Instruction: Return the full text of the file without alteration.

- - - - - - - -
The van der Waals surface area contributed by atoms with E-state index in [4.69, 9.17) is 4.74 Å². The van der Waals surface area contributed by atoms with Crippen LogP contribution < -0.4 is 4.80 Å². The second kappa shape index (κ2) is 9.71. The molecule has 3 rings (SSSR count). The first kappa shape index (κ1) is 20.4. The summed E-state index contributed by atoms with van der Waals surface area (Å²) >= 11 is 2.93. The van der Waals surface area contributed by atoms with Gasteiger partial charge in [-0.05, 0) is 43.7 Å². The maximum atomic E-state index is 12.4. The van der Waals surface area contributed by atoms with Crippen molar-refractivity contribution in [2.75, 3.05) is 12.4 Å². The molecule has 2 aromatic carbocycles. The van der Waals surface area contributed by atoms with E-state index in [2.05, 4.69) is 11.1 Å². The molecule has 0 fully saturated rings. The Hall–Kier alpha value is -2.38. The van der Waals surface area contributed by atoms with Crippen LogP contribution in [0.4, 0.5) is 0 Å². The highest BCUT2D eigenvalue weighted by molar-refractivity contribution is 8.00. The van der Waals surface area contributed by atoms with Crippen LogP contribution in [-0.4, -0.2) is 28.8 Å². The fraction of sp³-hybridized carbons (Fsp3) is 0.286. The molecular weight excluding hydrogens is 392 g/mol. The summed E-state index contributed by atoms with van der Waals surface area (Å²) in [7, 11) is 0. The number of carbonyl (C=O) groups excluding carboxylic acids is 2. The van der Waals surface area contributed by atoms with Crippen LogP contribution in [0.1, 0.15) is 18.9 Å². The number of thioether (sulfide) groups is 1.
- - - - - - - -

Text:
The van der Waals surface area contributed by atoms with E-state index in [4.69, 9.17) is 4.74 Å². The van der Waals surface area contributed by atoms with Crippen LogP contribution < -0.4 is 4.80 Å². The second kappa shape index (κ2) is 9.71. The molecule has 3 rings (SSSR count). The first kappa shape index (κ1) is 20.4. The summed E-state index contributed by atoms with van der Waals surface area (Å²) >= 11 is 2.93. The van der Waals surface area contributed by atoms with Gasteiger partial charge in [-0.05, 0) is 43.7 Å². The maximum atomic E-state index is 12.4. The van der Waals surface area contributed by atoms with Crippen molar-refractivity contribution in [2.75, 3.05) is 12.4 Å². The molecule has 2 aromatic carbocycles. The van der Waals surface area contributed by atoms with E-state index in [2.05, 4.69) is 11.1 Å². The molecule has 0 fully saturated rings. The Hall–Kier alpha value is -2.38. The van der Waals surface area contributed by atoms with Crippen LogP contribution in [0.4, 0.5) is 0 Å². The highest BCUT2D eigenvalue weighted by molar-refractivity contribution is 8.00. The van der Waals surface area contributed by atoms with Crippen LogP contribution in [-0.4, -0.2) is 28.8 Å². The fraction of sp³-hybridized carbons (Fsp3) is 0.286. The molecular weight excluding hydrogens is 392 g/mol. The summed E-state index contributed by atoms with van der Waals surface area (Å²) in [7, 11) is 0. The number of carbonyl (C=O) groups excluding carboxylic acids is 2. The van der Waals surface area contributed by atoms with Crippen LogP contribution in [0.1, 0.15) is 18.9 Å². The number of thioether (sulfide) groups is 1.